Block and crankcase were integrated in one iron casting whilst the crankshaft was a robust three bearing affair. The camshaft was driven by a triplex chain at the front of the engine without tensioner whilst the valve gear layout followed standard Alvis practice with the porting running through the pushrod gallery. Very early engines had the valve clearance adjustment on the pushrods, but this was soon discarded in favour of the more usual arrangement on the rockers. Most cars were fitted with a single downdraught S.U. D3 carburettor, but some had horizontal twin S.U. AS 4 units whilst early on experiments were made with a Solex downdraught instrument, although only the solitary van from the three prototypes was delivered with this. Coolant was circulated by a front mounted, belt driven pump, the belt also operating the dynamo. Early cars had a two bladed fan but most if not all were converted by Alvis to the later four bladed fan plus thermostat. Early engines had the oil pressure relief valve at the rear offside but this was soon relocated to the front nearside of the block. During production a slight increase in compression ratio was made. Output was 63.5 bhp. Fuel was fed from the rear mounted 11 gallon tank by an S.U. pump. An under bonnet tap switched supply from main to reserve. On the SC cars this tap was operated from the dashboard whilst the SB driver had to open the bonnet. The gearbox was a completely new design, unit mounted with the clutch bellhousing integral with the casing. It had synchromesh on the top three speeds only and drove the rear axle via the usual open propeller shaft. The standard axle ratio was 5:1 but some cars had 4.75:1 or 4.875:1 versions. The tourers generally had the higher ratios.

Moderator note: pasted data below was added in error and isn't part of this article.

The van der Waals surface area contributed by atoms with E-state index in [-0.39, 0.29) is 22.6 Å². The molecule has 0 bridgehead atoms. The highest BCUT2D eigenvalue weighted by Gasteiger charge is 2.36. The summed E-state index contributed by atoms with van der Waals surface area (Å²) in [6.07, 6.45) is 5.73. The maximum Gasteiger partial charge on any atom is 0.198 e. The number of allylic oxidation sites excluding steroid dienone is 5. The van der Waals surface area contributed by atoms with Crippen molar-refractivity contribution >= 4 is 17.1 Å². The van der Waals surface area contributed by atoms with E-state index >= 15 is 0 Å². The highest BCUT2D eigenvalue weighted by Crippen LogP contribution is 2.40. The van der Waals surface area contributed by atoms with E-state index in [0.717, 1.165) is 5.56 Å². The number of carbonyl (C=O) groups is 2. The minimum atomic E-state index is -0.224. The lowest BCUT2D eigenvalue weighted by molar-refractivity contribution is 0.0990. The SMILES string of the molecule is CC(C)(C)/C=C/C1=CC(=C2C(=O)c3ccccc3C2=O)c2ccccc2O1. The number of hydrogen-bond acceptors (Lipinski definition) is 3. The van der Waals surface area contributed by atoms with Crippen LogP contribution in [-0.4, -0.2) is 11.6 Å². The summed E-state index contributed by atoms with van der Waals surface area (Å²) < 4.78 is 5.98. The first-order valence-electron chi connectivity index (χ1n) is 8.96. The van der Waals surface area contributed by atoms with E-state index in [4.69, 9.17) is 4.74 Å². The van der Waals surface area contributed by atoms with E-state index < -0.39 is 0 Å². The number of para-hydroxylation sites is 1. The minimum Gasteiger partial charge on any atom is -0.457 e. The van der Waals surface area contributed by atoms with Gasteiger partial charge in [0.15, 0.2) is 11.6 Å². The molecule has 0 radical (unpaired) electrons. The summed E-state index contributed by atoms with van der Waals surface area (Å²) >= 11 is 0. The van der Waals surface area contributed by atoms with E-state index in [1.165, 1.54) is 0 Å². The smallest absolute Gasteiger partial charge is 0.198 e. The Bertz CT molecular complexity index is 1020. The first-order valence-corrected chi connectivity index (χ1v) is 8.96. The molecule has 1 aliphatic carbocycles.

Design of the chassis represented a departure from previous Alvis practice. At 8’ 10”, the wheel base was shorter than previous four cylinder cars, with the three point flexibly mounted engine/gearbox assembly moved forwards in the frame, which was of slightly lighter ‘C’ section than hitherto, boxed at front and rear, with the latter underslung. Suspension was by traditional half elliptic laminated springs all round, using rubber bushes except at the front spring back mounting which was by bronze bush. The front springs were shackled at their forward ends, another change. 17” centre locking wire wheels with splined Rudge Whitworth hubs were fitted.